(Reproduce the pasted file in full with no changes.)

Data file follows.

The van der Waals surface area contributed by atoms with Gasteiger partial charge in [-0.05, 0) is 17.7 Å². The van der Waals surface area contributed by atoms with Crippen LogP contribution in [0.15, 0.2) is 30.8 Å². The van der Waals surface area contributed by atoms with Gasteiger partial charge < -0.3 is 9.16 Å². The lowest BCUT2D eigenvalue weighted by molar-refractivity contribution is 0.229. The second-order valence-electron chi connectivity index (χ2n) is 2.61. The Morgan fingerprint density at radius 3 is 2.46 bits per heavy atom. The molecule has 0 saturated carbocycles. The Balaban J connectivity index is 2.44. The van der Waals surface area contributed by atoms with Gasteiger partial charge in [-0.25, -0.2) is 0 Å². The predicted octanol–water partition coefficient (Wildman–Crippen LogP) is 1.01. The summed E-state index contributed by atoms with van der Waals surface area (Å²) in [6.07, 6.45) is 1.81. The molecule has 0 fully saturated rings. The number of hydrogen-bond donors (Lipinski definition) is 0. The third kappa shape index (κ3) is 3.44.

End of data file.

The van der Waals surface area contributed by atoms with Gasteiger partial charge in [-0.05, 0) is 17.7 Å². The van der Waals surface area contributed by atoms with Crippen LogP contribution in [0.15, 0.2) is 30.8 Å². The van der Waals surface area contributed by atoms with Gasteiger partial charge < -0.3 is 9.16 Å². The lowest BCUT2D eigenvalue weighted by molar-refractivity contribution is 0.229. The second-order valence-electron chi connectivity index (χ2n) is 2.61. The Morgan fingerprint density at radius 3 is 2.46 bits per heavy atom. The molecule has 0 saturated carbocycles. The Balaban J connectivity index is 2.44. The van der Waals surface area contributed by atoms with Gasteiger partial charge in [-0.25, -0.2) is 0 Å². The predicted octanol–water partition coefficient (Wildman–Crippen LogP) is 1.01. The summed E-state index contributed by atoms with van der Waals surface area (Å²) in [6.07, 6.45) is 1.81. The molecule has 0 fully saturated rings. The number of hydrogen-bond donors (Lipinski definition) is 0. The third kappa shape index (κ3) is 3.44.